The objective of the Peer Review of Denmark’s Research and Innovation (R&I) System is to provide recommendations for how Denmark’s effort in knowledge-based innovation can rank among the global elite, and support stakeholders working effectively and in close cooperation towards common overall objectives. The expert panel will asses how Denmark can best organise its efforts on knowledge-based innovation, based on international best practices, and will provide concrete recommendations on how to further develop Danish public policy to this end.
Denmark is one of the few countries in the EU that have reached Europe’s 2020 target for R&D intensity of 3% of GDP, and the European Innovation Scoreboard (EIS) ranks Denmark as an Innovation Leader. But its innovation performance varies across different fields and parameters. The Danish Minister of Higher Education and Science has asked that the work of the PSF panel should focus "on how to build the most effective bridges between research-based knowledge building and the application of this knowledge in business and society".
An overview of the Peer Review of the Danish Research & Innovation System.
Expert panel of the Peer Review of the Danish Research & Innovation System.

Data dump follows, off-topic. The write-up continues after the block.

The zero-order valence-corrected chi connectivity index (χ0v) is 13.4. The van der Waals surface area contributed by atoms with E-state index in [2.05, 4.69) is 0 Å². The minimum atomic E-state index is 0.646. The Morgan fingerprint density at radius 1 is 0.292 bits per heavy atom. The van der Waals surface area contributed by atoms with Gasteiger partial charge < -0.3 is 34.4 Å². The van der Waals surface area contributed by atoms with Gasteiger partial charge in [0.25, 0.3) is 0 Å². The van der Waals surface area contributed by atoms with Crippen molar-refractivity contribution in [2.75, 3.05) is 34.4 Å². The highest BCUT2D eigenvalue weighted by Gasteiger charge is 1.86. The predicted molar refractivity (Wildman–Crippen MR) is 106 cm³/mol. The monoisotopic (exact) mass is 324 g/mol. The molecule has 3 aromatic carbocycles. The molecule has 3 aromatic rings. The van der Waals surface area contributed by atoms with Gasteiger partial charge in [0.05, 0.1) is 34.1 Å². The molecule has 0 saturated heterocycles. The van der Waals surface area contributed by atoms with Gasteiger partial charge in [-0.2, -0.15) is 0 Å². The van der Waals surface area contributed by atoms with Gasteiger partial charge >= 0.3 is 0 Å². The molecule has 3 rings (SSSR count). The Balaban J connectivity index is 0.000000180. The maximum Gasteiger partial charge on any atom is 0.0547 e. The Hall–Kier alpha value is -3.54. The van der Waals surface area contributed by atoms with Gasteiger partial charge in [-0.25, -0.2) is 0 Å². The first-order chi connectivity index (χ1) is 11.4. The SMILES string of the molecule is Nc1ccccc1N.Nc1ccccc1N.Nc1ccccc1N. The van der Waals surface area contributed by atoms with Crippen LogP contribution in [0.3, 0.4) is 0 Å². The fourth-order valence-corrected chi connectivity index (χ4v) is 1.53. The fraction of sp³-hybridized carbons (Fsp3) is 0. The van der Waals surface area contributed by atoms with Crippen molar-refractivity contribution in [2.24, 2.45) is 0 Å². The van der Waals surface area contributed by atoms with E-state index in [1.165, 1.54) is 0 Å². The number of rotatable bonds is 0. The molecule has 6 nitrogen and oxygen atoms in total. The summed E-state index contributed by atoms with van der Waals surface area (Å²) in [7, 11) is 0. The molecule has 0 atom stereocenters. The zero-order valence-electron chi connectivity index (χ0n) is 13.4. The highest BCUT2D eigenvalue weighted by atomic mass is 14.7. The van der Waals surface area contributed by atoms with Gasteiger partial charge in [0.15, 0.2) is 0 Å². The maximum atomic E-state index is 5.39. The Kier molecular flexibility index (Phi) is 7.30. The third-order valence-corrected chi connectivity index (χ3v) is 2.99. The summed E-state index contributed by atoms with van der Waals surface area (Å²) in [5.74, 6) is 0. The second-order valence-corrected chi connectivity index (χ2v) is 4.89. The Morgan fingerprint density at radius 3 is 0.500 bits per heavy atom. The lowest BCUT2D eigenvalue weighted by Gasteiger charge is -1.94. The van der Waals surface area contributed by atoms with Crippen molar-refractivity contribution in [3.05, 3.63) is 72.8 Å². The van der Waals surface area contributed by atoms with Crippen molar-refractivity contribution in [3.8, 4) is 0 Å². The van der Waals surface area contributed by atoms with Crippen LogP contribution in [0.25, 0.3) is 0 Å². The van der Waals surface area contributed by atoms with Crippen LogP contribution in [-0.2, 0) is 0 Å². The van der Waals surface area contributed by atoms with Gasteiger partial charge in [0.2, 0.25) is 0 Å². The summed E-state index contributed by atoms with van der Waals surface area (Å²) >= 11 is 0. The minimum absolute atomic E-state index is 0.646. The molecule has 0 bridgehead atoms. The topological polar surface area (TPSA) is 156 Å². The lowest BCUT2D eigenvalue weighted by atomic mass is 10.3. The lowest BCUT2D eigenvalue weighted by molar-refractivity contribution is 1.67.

This background report for the Peer Review of the Danish R&I system focuses on providing the key indicators on knowledge-based innovation in Denmark and sets these indicators in the context of the developments in innovation policy in the country. Appendices to this report (separate reports) entail a self-assessment of the Danish knowledge-based innovation system by the Danish Ministry of Education and Science and a literature review and assessment of the Danish knowledge-based innovation support system, commissioned by the Ministry.
This was the first opportunity for the expert panel carrying out the PSF Peer Review of Denmark’s Research and Innovation (R&I) System to meet and discuss the ambitions of the activity with the Danish representatives. The kick-off meeting began the process of gathering insights into the structure and functioning of the Danish R&I system and its strengths and weaknesses. Discussions also covered the scope and timeline of the review over the coming months – including country visits to interview and exchange views with multiple R&I stakeholders.
This was the first opportunity for the peer review panel to meet stakeholders from Denmark’s knowledge-based innovation system. The experts encountered companies, multiple operators in the R&I system, interest groups such as think tanks, and the key actors in the Danish R&I governance and funding system and discussed with them challenges and needs for change in the public R&I support system.
This second visit gave the peer review panel more insights into Denmark’s knowledge-based innovation system: from public procurement to universities’ technology transfer systems. The programme included meetings with the Minister and Deputy Permanent Secretaries of the Danish Ministry of Higher Education and Research, as well as with MPs from the parliament’s Higher Education and Research Committee. The expert panel members also visited an innovation cluster specialized in robotics, in Odense, and met representatives from universities, the Danish Trade Council, the National Board for Business Support and Invest in Denmark. Discussions covered the panel’s preliminary conclusions and recommendations and set the basis for their final report.